Return to Forum of Nerva
Substituting for the porticoes of the other forums, the lateral walls of the Forum Transitorium had a series of slender Corinthian columns en ressaut, the entablature and attic projecting out over each to form a series of thirty-eight bays. Only one surviving pair of columns remains, known as Le Colonnacce, which still stands next to the temple pronaos. In the attic is a helmeted figure traditionally identified as Minerva, who was considered by Domitian to be his divine patron. Fragments of another female figure are thought to be one of the personification of the Roman provinces, symbolizing the unification of the empire.
Along the entablature is a frieze that shows Minerva in the company of women spinning and weaving, the arts and crafts over which the goddess presided. The myth of Arachne also is depicted, who, relates Ovid (Metamorphoses, VI), had challenged Minerva to a weaving competition and, for her effrontery, was transformed into a spider, condemned to weave her web forever, although none of this is shown on the little of the frieze that survives. In the bay immediately beneath the figure of Minerva, the goddess is shown striking a kneeling woman who has been identified as Arachne, flanked by moralizing exempla of virtuous women attending to household chores.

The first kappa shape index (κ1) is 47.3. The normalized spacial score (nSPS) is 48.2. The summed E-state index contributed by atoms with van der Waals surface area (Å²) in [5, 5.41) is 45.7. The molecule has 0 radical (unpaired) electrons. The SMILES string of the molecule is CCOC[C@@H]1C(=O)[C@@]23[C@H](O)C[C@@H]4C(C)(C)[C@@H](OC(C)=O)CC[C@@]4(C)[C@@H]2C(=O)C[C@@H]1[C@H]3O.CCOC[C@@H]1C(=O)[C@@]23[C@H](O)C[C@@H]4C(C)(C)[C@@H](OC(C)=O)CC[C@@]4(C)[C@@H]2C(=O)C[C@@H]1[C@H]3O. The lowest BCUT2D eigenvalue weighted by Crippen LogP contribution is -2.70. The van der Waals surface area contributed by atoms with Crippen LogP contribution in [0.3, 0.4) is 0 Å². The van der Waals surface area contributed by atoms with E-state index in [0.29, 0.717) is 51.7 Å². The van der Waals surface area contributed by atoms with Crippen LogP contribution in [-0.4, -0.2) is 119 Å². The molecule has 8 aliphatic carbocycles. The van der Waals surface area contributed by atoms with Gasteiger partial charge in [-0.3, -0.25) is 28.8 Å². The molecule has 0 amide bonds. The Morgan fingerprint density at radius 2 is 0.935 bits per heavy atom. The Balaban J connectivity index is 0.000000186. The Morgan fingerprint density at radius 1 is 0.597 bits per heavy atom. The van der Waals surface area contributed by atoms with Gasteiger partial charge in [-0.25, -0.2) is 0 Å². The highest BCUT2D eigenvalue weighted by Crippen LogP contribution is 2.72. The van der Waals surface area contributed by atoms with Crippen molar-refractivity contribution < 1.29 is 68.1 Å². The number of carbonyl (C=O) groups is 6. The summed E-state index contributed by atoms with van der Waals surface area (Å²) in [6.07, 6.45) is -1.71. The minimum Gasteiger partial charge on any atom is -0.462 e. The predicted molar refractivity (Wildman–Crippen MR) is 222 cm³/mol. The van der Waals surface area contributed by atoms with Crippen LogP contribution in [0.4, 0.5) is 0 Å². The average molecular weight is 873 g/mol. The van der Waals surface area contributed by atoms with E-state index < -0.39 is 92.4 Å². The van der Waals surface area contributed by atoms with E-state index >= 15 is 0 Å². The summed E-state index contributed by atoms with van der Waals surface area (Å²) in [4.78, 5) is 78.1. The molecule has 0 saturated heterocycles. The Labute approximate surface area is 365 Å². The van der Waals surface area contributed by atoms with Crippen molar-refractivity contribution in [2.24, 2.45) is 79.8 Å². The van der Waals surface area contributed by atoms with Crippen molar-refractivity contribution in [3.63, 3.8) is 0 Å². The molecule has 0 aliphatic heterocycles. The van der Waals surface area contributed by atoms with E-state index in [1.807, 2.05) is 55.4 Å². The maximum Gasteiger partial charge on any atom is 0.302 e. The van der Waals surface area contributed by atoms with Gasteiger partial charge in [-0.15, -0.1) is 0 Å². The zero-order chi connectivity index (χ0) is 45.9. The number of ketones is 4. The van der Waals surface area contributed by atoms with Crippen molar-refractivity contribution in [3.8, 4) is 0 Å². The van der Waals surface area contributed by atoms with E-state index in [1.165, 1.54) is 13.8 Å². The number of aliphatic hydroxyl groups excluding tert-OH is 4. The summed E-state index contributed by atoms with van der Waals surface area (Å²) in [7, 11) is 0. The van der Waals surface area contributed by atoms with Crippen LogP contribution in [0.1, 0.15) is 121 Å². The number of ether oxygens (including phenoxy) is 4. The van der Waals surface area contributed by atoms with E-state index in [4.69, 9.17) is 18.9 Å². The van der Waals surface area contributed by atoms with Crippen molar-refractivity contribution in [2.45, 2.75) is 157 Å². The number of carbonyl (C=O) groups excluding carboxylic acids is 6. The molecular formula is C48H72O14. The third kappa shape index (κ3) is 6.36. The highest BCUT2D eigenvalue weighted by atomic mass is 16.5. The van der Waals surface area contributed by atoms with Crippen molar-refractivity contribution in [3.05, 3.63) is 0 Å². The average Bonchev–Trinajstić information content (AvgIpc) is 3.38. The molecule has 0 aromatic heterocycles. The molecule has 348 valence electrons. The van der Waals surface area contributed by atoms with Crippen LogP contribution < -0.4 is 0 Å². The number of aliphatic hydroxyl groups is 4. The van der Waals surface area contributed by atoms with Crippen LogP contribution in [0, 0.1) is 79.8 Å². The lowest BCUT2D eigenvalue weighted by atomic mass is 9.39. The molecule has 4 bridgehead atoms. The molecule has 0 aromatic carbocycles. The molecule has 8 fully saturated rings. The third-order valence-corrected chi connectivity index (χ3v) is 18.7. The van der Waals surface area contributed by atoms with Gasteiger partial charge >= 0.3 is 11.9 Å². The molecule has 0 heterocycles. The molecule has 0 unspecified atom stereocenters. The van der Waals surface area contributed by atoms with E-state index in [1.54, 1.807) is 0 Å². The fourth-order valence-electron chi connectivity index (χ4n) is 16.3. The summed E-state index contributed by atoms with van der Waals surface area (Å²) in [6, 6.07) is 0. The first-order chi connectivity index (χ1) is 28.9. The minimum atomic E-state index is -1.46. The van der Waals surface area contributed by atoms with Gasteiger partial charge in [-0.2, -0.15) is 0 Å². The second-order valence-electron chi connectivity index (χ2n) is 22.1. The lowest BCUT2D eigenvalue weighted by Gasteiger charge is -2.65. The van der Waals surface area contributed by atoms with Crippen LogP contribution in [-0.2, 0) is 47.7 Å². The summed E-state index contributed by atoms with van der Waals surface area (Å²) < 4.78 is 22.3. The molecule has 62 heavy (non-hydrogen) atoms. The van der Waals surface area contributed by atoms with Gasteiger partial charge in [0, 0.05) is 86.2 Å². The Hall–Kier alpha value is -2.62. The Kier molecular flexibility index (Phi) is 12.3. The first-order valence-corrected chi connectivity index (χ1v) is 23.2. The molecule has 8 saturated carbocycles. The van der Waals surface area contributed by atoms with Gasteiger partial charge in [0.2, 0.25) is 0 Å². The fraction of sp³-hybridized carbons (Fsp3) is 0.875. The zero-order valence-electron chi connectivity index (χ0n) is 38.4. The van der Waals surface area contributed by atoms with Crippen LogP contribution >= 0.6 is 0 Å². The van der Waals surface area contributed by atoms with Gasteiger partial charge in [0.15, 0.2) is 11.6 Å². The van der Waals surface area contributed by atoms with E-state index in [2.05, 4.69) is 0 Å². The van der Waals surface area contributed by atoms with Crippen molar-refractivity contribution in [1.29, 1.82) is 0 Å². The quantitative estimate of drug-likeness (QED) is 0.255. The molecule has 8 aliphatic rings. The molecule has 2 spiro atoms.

D'Ambra reads the frieze as associating domestic virtues with imperial ideals: the punishment of Arachne as an expression of both divine and imperial authority, and the representation of women in their traditional roles as part of Domitian's campaign for moral reform. It is a curious theme, one more suited to the private realm than the sculptural program of a public monument. Too, the myth is conveyed only by Ovid, whose work had been banned from the libraries of Rome for undermining the moral reform of Augustus, and one wonders to what extent Arachne actually is emphasized on the frieze.
In his zeal to enforce chastity, Domitian had two vestal virgins executed and the chief vestal buried alive for breaking their vows (Suetonius, VIII). He also seduced his niece, who died when she was forced to undergo an abortion (XII).
Reference: Private Lives, Imperial Virtues: The Frieze of the Forum Transitorium in Rome (1993) by Eve D'Ambra.
See also Vestal Virgins.